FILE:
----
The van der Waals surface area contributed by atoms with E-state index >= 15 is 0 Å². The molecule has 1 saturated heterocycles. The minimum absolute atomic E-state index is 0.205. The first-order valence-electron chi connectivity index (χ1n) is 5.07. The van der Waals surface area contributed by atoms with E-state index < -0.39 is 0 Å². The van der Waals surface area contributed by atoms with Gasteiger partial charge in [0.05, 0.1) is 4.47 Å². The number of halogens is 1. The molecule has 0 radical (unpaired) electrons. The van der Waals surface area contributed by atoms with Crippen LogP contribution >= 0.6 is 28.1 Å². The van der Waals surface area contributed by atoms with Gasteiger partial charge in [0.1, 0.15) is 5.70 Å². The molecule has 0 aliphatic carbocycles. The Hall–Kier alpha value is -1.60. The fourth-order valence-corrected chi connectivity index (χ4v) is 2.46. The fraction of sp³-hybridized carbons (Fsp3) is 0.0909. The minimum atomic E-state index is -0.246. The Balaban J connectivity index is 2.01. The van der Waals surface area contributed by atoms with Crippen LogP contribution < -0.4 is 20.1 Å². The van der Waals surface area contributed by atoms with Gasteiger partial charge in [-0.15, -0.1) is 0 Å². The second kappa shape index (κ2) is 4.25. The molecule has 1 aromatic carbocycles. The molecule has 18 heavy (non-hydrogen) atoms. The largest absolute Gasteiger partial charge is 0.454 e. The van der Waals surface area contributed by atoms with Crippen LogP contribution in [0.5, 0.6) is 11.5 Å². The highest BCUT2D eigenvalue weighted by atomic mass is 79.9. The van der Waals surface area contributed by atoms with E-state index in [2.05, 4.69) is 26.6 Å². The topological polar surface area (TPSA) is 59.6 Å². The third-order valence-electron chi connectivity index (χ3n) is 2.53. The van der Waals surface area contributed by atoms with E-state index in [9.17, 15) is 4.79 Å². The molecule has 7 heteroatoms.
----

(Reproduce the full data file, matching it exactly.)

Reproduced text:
The van der Waals surface area contributed by atoms with E-state index >= 15 is 0 Å². The molecule has 1 saturated heterocycles. The minimum absolute atomic E-state index is 0.205. The first-order valence-electron chi connectivity index (χ1n) is 5.07. The van der Waals surface area contributed by atoms with E-state index < -0.39 is 0 Å². The van der Waals surface area contributed by atoms with Gasteiger partial charge in [0.05, 0.1) is 4.47 Å². The number of halogens is 1. The molecule has 0 radical (unpaired) electrons. The van der Waals surface area contributed by atoms with Crippen LogP contribution >= 0.6 is 28.1 Å². The van der Waals surface area contributed by atoms with Gasteiger partial charge in [0.1, 0.15) is 5.70 Å². The molecule has 0 aliphatic carbocycles. The Hall–Kier alpha value is -1.60. The fourth-order valence-corrected chi connectivity index (χ4v) is 2.46. The fraction of sp³-hybridized carbons (Fsp3) is 0.0909. The minimum atomic E-state index is -0.246. The Balaban J connectivity index is 2.01. The van der Waals surface area contributed by atoms with Crippen LogP contribution < -0.4 is 20.1 Å². The van der Waals surface area contributed by atoms with Gasteiger partial charge in [-0.15, -0.1) is 0 Å². The second kappa shape index (κ2) is 4.25. The molecule has 1 aromatic carbocycles. The molecule has 18 heavy (non-hydrogen) atoms. The largest absolute Gasteiger partial charge is 0.454 e. The van der Waals surface area contributed by atoms with Crippen LogP contribution in [0.5, 0.6) is 11.5 Å². The highest BCUT2D eigenvalue weighted by atomic mass is 79.9. The van der Waals surface area contributed by atoms with E-state index in [2.05, 4.69) is 26.6 Å². The topological polar surface area (TPSA) is 59.6 Å². The third-order valence-electron chi connectivity index (χ3n) is 2.53. The van der Waals surface area contributed by atoms with E-state index in [9.17, 15) is 4.79 Å². The molecule has 7 heteroatoms.